Coral Trout (Shot with PowerShot G1 X Mark II/ Focal 36.8mm/ Shutter Priority (f5.6 1/100) ISO 100/ WB: Manual)
The important thing is to pay attention, understand and study animal behaviour for some really interesting shots.
3. Find new ways to shoot the same things
One of the most common shots are of fish portraits where the entire fish or subject is shown. While proper lighting can bring out the brilliant colours, it does have that sense of “been there, seen that.” Looking for ways to shoot the same old subjects can breathe in a new breadth to your photography underwater.
Fish portrait of a Blue Ringed Angelfish (Shot with PowerShot G1 X Mark II/ Focal Length 36.8mm/ Shutter Priority (f5.6 1/125)/ ISO 100/ WB: Manual)
Instead of capturing this wonderfully coloured Blue Ringed Angelfish entirely, think of how the light plays on the subject to accentuate those brilliant blues.
Blue Ring Angelfish (Shot with PowerShot G1 X Mark II/ Focal Length 36.8mm/ Shutter Priority (f5.6 1/160)/ ISO 100/ WB: Manual)
By zooming in to get a face shot profile, we see the face is bluer and the blue strips jump out more. Using a higher shutter speed in Manual (M) mode, also isolates the background even more. A different look of the same subject.
The same with this Staghorn coral shot. By using the same terrestrial photography principles, think of using shallow depth of field and zoom to give the coral a different look. This shot also used a nifty built-in feature on the PowerShot G7X Mark II and PowerShot G1X Mark II, the ND filter, to maintain shallow depth of field and low ISO settings on the camera.
Staghorn coral (Shot with PowerShot G1 X Mark II/ Focal Length 36.8mm/ Shutter Priority (f1.8 1/125)/ ISO 100/ WB: Manual) ND Filter On
4. Shapes and textures
The underwater world may seem very monochromatic and alien to us “land dwellers”, but it has some amazing things to see. From wonderfully coloured and patterned creatures to incredibly complex shapes of micro-organisms, it is full of life as we don’t usually see in our own world.
The incredible spiraling Montipora coral (Shot with PowerShot G7 X Mark II/ Focal Length 8.8mm/ Shutter Priority (f6.3 1/125)/ ISO 125/ WB: Manual)
Sometimes it’s good to think two dimensional instead of three. Coral shapes come in all sorts and in 3D it can be difficult to capture their complexity. The above image was taken from the top as a 2D image, just to appreciate the intricate spirals with the white rims of the Montipora coral. The fish in the top does spoil it somewhat but one hardly notices it with the spiral patterns so prominently featured and the drab colours make it duotone, further foregrounding the pattern.
So next time you are on a dive, look out for interesting shapes and patterns and try to find ways to photograph them!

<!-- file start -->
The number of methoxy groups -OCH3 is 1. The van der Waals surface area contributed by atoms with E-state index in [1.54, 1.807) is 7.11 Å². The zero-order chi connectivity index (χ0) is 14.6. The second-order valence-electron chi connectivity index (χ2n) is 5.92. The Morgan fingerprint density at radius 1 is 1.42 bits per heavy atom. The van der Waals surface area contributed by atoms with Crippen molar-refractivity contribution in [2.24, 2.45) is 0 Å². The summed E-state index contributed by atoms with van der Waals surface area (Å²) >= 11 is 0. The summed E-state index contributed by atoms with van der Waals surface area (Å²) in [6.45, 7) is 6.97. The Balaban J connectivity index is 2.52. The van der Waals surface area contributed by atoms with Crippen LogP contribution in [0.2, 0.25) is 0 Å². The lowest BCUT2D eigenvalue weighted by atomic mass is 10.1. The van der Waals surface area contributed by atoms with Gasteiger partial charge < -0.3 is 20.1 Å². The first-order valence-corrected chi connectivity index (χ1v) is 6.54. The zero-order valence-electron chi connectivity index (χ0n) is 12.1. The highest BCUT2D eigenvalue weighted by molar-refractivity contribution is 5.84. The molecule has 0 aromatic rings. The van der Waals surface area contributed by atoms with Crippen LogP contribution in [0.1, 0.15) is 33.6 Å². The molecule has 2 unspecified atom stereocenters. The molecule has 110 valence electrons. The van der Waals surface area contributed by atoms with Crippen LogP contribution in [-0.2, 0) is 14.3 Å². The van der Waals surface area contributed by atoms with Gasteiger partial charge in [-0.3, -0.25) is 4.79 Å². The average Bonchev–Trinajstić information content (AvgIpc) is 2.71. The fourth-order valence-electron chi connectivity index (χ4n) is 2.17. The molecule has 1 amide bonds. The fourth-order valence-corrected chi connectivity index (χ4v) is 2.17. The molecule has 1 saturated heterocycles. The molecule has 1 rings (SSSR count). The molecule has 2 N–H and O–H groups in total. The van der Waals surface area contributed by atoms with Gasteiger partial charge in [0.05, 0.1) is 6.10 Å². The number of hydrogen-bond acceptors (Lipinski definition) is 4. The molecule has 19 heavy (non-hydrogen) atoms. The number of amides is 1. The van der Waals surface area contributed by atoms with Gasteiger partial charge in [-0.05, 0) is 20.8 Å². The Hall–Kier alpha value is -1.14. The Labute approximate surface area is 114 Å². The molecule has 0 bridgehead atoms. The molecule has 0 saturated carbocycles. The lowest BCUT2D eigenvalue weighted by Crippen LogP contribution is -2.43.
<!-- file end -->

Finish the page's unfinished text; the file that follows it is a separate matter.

5. Digital processing
If you want to get the best quality images, it is essential to shoot in RAW mode. RAW files are straight off the sensor and offer the best quality image from the camera. For instance, the PowerShot G7X Mark II and PowerShot G1X Mark II have 14bit RAW capture, which means a bit more color latitude and resolution than 12bit images.
RAW files also allow the user to set the white balance in post. JPEGs are 8bit and normally limited in how much latitude there is in an image in terms of shadows and highlights. RAW images allow the user to “salvage” an image that is slightly incorrectly exposed than using JPEG images, which usually have a “baked in” look.
RAW images aren’t popular and that is because they need to be processed by software, such as the Canon Digital Photo Professional, which allows the user to do many things to improve the image, like applying curves and even bring back some colour in monochromatic shots. In advanced digital photography, not only are camera skills essential, but post processing is also vital in creating great imagery.
The unprocessed image of the spiraling Montipora coral
Comparing this image with the processed version, the processed version has more detail and color to suit the picture’s idea.
Unprocessed coral head picture using (Shot with PowerShot G7 X Mark II/ Focal Length 8.8mm/ Shutter Speed (f/8.0 1/50)/ ISO 125/ WB: Manual) Underwater mode but in RAW.
Processed coral head
Looking at both images, you can see how much difference a little processing makes. It’s not too difficult to learn the software, but there is a learning process. With a little effort, your photographs will look even better.
So there it is, UW360’s five tips on how to advance your underwater photography with the Canon PowerShot G7 X Mark II and PowerShot G1 X Mark II. Both cameras are easy to use and have the ability to grow with the shooter’s abilities to expand to new accessories like external strobes, etc. The good thing is when you are ready to even grow further, the Canon DSLR range of cameras, with fisheye, macro and other specialty lenses will be ready for you. That will be a whole new level of enjoyment! Happy shooting!